Other than broadening its influence in its surrounding water bodies, China’s expansionist attitude can be seen by it offering loans to many countries between 2000-2015, the majority being spent on infrastructure and power generation, which ended with China acquiring foreign lands, and being accused of practicing ‘debt-trap diplomacy’. Debt trap diplomacy is basically when a powerful country aims to create leverage against a developing country by targeting these same countries with huge debts. China’s overseas development policy has been called debt-trap diplomacy because once indebted economies fail to service their loans, they are claimed to be pressured to support China’s geostrategic interests. For example, a 2006 loan to Tonga was for the purpose of rebuilding infrastructure. From 2013 to 2014, Tonga suffered a debt crisis when the Exim Bank of China did not let this go.The loans claimed 44 percent of Tonga’s GDP. China has been accused of imposing unfair trade and financial deals when poor countries are unable to resist Beijing’s money.  By using money, China has been gaining influence and power in the world today. Another example is Sri Lanka. They were forced to hand over control of the Hambantota port project to China, after it found itself under massive debt owed to Beijing. This allowed China control over a key port positioned at the foot of its rival India, and a strategic weapon along a key commercial and military waterway. Another case is Angola, who is paying off their multi-million dollar debt via crude oil, creating a problem for its own economy. But, how dominant is this doctrine today? Whether it’s in terms of economic development, updating their technological know-how, capturing more territory or being prepared with a more invincible military, expansionism or neo-colonialism prevails. Analysts are under the belief that expansionism is crucial to their ideology and aligns with their practice of communism. This has led to a shift in the current political power structure.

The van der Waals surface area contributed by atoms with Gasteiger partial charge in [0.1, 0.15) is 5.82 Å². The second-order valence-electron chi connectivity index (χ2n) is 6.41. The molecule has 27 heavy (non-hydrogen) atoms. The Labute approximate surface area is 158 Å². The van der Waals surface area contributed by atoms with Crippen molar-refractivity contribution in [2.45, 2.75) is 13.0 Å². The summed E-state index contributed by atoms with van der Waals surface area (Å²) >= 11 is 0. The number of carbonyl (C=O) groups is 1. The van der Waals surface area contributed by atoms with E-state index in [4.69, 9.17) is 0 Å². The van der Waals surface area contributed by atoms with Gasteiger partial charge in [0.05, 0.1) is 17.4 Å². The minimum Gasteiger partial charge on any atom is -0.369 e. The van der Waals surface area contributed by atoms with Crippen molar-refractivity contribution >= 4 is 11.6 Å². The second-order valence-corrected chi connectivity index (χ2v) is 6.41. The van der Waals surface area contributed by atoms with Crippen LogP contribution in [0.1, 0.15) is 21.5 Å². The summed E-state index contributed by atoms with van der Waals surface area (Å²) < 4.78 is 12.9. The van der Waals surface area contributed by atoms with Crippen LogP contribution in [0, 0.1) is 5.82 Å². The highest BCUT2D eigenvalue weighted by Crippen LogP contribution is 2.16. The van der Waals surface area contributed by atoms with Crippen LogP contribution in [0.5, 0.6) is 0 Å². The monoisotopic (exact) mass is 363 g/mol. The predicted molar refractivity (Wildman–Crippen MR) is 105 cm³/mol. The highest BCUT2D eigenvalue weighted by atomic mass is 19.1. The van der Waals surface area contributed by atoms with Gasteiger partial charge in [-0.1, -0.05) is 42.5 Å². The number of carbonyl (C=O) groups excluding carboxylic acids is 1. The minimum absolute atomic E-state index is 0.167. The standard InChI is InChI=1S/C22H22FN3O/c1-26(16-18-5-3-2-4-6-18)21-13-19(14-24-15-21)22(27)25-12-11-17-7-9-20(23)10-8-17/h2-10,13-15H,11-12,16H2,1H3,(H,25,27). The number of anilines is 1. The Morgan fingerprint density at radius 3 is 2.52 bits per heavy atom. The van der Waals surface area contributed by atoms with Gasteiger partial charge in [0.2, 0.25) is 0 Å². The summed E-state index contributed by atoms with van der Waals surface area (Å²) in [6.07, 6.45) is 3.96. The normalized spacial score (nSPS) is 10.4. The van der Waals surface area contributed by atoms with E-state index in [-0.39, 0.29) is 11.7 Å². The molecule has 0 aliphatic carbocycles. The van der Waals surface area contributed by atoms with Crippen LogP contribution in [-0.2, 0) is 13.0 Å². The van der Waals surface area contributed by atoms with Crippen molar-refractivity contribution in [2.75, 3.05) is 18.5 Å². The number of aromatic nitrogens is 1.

In the current political scenario, there’s a noticeable shift of power from the West to the continent of Asia.